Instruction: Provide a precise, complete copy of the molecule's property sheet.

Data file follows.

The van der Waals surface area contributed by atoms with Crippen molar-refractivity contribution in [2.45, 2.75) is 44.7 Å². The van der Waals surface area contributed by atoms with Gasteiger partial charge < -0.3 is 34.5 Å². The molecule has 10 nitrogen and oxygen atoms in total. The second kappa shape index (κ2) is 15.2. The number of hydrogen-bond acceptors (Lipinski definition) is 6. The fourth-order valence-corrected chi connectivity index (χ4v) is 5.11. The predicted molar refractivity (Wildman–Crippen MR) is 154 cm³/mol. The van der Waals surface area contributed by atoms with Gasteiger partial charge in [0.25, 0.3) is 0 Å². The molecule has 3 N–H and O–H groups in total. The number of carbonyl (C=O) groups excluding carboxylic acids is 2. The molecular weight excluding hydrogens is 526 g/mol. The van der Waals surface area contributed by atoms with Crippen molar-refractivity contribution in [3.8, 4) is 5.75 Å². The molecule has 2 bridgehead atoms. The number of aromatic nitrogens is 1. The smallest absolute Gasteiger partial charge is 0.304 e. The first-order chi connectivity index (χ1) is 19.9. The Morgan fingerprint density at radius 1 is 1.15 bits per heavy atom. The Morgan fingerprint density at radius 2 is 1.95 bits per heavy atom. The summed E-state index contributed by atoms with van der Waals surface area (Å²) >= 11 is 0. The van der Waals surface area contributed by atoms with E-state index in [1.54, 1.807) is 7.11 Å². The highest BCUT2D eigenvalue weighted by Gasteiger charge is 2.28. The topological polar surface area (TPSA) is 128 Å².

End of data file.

The van der Waals surface area contributed by atoms with Crippen molar-refractivity contribution in [2.45, 2.75) is 44.7 Å². The van der Waals surface area contributed by atoms with Gasteiger partial charge < -0.3 is 34.5 Å². The molecule has 10 nitrogen and oxygen atoms in total. The second kappa shape index (κ2) is 15.2. The number of hydrogen-bond acceptors (Lipinski definition) is 6. The fourth-order valence-corrected chi connectivity index (χ4v) is 5.11. The predicted molar refractivity (Wildman–Crippen MR) is 154 cm³/mol. The van der Waals surface area contributed by atoms with Gasteiger partial charge in [0.25, 0.3) is 0 Å². The molecule has 3 N–H and O–H groups in total. The number of carbonyl (C=O) groups excluding carboxylic acids is 2. The molecular weight excluding hydrogens is 526 g/mol. The van der Waals surface area contributed by atoms with Crippen molar-refractivity contribution in [3.8, 4) is 5.75 Å². The molecule has 2 bridgehead atoms. The number of aromatic nitrogens is 1. The smallest absolute Gasteiger partial charge is 0.304 e. The first-order chi connectivity index (χ1) is 19.9. The Morgan fingerprint density at radius 1 is 1.15 bits per heavy atom. The Morgan fingerprint density at radius 2 is 1.95 bits per heavy atom. The summed E-state index contributed by atoms with van der Waals surface area (Å²) >= 11 is 0. The van der Waals surface area contributed by atoms with E-state index in [1.54, 1.807) is 7.11 Å². The highest BCUT2D eigenvalue weighted by Gasteiger charge is 2.28. The topological polar surface area (TPSA) is 128 Å².